Fairer Scotland

Fire and smoke alarm standards

February 12, 2019 by 1 Comment | Category Housing

Back in June 2017, following the tragic events at Grenfell Tower, we took immediate steps to establish a Ministerial Working Group (MWG) on Building and Fire Safety. The Group was established to offer public reassurance and ensure all lessons learned from Grenfell were applied here in Scotland, and to help ensure people are safe in Scotland’s buildings.

The Scottish Government works closely with the Scottish Fire and Rescue Service and we are committed to achieving improved fire safety. Working together we have seen the number of fires in Scotland continue to fall. But, as I’m sure everyone will agree, one death from fire in Scotland’s homes is one too many.

One of the first recommendations from the MWG was to bring forward our planned consultation on fire and smoke alarms.  The consultation sought views on potential changes to standards required for fire and smoke alarms in domestic properties in Scotland.  As it currently stands, there are different standards for fire and smoke alarms depending on the tenure of the home and when it was built.

In consultation responses, there was very strong support for a common new minimum standard across all kinds of housing. There was also strong support that the new standard should be based on the standard currently applying to private rented property.

Taking account of these views, the existing high standard required in the private rented sector and of new build properties has been extended to all homes.

So, what does this mean for your home? You will need:

  • One smoke alarm installed in the room most frequently used for general daytime living purposes (normally the living room/lounge)
  • One smoke alarm in every circulation space on each storey, such as hallways and landings
  • One heat alarm installed in every kitchen

Alarms may be hard-wired, or tamper proof long-life lithium battery powered, and should also be interlinked – if an alarm sounds in the kitchen, it might not be heard elsewhere in the house.

Carbon monoxide alarms will also be required where there is a fixed combustion appliance such as boilers, fires (including open fires), heaters and stoves designed and installed to operate on a carbon based fuel (oil, solid fuel or gas).

We estimate the cost to meet the new standard for an average home could be around £200, however this will vary according to what you currently have in place and the alarms you choose to install.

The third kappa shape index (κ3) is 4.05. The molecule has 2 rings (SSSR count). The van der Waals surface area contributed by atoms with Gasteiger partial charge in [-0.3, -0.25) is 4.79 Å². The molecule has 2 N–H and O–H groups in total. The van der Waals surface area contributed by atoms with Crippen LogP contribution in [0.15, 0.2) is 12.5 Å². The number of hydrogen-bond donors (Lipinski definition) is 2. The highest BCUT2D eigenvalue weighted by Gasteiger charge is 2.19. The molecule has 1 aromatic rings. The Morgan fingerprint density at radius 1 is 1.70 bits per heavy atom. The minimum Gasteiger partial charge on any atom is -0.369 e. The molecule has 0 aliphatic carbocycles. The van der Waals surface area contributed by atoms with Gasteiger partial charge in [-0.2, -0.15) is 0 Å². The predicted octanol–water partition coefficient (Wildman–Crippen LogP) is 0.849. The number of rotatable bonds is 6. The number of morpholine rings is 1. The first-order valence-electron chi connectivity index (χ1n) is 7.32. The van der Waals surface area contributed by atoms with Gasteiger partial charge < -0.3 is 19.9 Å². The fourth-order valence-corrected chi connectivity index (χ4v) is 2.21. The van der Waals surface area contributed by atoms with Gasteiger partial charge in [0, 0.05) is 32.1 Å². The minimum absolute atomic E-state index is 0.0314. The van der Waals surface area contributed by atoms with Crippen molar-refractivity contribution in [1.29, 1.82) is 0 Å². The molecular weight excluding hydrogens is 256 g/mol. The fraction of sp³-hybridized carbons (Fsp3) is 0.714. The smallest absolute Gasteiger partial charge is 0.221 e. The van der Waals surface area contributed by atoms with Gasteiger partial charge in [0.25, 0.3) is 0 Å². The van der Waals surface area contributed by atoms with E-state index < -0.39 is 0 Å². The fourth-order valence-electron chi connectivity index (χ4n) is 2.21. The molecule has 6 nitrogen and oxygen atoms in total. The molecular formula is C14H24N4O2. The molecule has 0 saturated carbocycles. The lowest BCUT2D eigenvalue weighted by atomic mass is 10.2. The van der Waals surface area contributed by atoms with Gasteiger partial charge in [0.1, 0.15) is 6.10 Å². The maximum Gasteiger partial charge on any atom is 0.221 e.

Scotland already has rigorous standards for smoke and fire alarms.  But we want and expect everyone to benefit from the same level of protection.  The standard comes into force in February 2021, however we hope that most people, recognising the safety benefits, will take action sooner.

Over the last twenty years the number of fires has nearly halved, and the number of fire fatalities has fallen by over 60%.   Fire alarms are one of the most important investments you can make to protect life and property.  I believe this new standard is a significant step towards strengthening fire safety for everyone in Scotland.

Assistant Chief Officer David McGown, Scottish Fire and Rescue Service (SFRS) director of prevention and protection, said:

The presence of working smoke and heat detectors has been proven to significantly reduce casualties and fatalities occurring as a result of fires within the home.  Scottish Fire and Rescue Service therefore welcomes any change that improves safety in the home for all residents, regardless of tenure.”

Further information on the requirements of the new standard, and how to meet it, is available in the Tolerable Standard Guidance.

This is the first legislation to be introduced on the MWG’s recommendation, with further measures planned including action on the installation of sprinklers, and escape stairs in new high rise residential buildings.


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Comments

  • James Taylor says:

    How is this being transmitted to the general public and home-owners? I found the information by accident and do not doubt that others will be totally unaware of its existance or implication. There are a large number of companies who produce and sell these alarms. Have they been consulted to ensure that they include information that their products do not or may not be suitable for use in Scotland? Why is it assumed that “tamper proof” alarms will be totally replaced after 5 or 10 years but replaceable batteries will not be accepted? thus increasing the costs involved not only initially but ongoing.

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